Canadian Reginald Fessenden was the larger than life man whose work, in combination with others, introduced, in 1906, what we think of today as radio: music, news, talk, in fact any sound human beings can make. Experiences as the chief chemist in Edison's labs, work at Westinghouse, professorships in electrical engineering at Purdue University and the University of Pennsylvania, research in North Carolina for the U.S. Weather Bureau, and, finally, a founding partnership in the National Electric Signaling Company uniquely qualified him to solve the riddle of how sound waves traveled and what was necessary to transmit those waves wirelessly from one point to another.
Although best known for his 1906 Christmas Eve broadcast of music and voice from Brant Rock, Massachusetts, (click) Fessenden actually made the first transmission of voice in 1900 while under contract to the Weather Bureau. His continuous wave theory - whereby a sound wave is combined with a radio wave and transmitted to a receiver where the radio wave is removed so that the listener hears only the original sound - describes how radio works today.
Fessenden proved his theory on December 23, 1900 from an island in the Potomac River. Speaking to an associate who was a mile away with a receiving unit, Fessenden said: "One - two - three - four, is it snowing where you are Mr. Thiessen? If it is, would you telegraph back to me?" Thiessen replied in the affirmative and the rest, as they say, is history.
With technologies for both long-distance and voice transmissions in place, one final event served as the capstone that made radio an essential technology for the 20th century. That event was the sinking of the Titanic in 1912. The "unsinkable" Titanic was equipped with a state-of-the-art Marconi radio system: a rotary spark transmitter, powered by a 5 kilowatt alternator that fed off the ship's lighting circuit, a four wire antenna hoisted 250 feet in the air between the ship's masts, and even a battery powered emergency transmitter. There was a guaranteed transmission range of 250 miles, but at night transmissions could go up to 2000 miles. The two radio operators expected to spend all their time sending and receiving personal communications from the wealthy passengers. And, in fact, from the April 12 sailing until the ship hit the iceberg just past midnight on April 15 they sent 250 such messages.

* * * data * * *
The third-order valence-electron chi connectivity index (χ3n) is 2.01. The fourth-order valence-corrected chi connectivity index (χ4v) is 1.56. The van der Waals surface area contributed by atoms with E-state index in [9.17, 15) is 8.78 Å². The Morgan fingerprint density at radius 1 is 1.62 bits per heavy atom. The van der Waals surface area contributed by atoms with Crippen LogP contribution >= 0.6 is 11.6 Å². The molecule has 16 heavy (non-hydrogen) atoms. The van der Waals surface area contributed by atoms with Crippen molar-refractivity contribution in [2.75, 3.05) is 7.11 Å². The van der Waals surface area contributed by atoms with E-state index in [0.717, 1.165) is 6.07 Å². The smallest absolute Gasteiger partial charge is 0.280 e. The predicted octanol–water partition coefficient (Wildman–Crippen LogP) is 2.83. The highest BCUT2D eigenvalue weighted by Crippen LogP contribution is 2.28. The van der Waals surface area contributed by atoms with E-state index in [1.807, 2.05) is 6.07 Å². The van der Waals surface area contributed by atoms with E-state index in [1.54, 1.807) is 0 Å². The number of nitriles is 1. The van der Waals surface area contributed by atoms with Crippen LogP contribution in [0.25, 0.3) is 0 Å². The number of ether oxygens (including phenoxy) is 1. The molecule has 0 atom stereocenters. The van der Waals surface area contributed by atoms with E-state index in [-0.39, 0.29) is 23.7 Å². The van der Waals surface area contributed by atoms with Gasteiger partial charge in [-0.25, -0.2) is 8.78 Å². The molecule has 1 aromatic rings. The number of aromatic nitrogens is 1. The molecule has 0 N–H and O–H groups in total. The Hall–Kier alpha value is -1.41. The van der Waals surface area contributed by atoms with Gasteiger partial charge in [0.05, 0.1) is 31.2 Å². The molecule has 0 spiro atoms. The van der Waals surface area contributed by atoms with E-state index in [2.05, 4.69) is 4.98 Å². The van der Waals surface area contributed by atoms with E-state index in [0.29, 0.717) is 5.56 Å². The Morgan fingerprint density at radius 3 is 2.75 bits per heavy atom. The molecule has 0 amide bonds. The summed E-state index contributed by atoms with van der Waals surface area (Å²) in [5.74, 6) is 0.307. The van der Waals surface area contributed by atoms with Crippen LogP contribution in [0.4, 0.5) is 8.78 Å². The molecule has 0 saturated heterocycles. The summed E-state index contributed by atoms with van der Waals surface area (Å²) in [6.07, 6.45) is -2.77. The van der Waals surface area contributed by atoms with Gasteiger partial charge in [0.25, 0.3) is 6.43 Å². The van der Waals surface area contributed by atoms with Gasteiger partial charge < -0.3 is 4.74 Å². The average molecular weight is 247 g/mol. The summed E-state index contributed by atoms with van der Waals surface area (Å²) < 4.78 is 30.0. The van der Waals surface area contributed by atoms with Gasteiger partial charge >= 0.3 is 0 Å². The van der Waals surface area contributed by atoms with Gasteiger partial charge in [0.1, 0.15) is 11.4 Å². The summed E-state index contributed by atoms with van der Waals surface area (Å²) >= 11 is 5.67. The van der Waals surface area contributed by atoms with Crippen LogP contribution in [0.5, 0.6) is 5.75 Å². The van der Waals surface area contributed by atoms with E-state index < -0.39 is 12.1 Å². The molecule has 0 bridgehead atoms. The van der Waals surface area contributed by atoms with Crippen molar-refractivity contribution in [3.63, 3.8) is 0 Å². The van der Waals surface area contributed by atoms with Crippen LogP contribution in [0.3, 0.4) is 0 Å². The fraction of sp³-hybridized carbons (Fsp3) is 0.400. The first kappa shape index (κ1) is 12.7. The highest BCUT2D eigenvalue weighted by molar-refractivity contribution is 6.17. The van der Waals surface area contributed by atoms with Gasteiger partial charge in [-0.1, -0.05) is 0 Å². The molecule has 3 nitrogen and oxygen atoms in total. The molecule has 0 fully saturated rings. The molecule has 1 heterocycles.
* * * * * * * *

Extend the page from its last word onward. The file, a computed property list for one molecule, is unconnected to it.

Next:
During the two hours from the first distress call until the radio operators abandoned the radio room they sent 30-35 messages, which were heard as far away as Italy; but not by a ship four miles away, because the radio operator was off duty.
While over 1,500 people were lost in this tragedy, about 700 survived - with credit going, largely, to the wireless distress messages that the Titanic broadcast. In the aftermath of this international event several new regulations were put in place for every ship carrying more than 50 people. Included among these were requirements to provide sufficient lifeboats, hold drills, and maintain round the clock radio coverage.
Radio had truly come to stay.
The Ideas That Made Radio Possible
German physicist Heinrich Hertz
Reginald Aubrey Fessenden experimental radio station at Brant Rock, Massachusetts.
British luxury passenger liner that sank on April 15, 1912, on route to New York from Southampton, England, on its maiden voyage.
The Final Wireless Transmissions aboard the R.M.S. Titanic. Manned by John George Phillips and Harold Bride, the Titanic's wireless room had been doing steady business since the ship had left port. The machine went down on Saturday evening, April 13th, and had not been repaired until nearly 5.00 a.m., Sunday, April 14th the day before the disaster.
A portion of the telegraphy distress messages sent from the Titanic radio room.
"CQD CQD SOS Titanic Position 41.44 N 50.24 W. Require immediate assistance. Come at once. We struck an iceberg. Sinking".
(SOS was the first use of the new distress signal. So far, two ships had responded to the Titanic's distress call. They included the 'Frankfurt', nearly 170 miles away, and the 'Olympic', nearly 500 miles away.)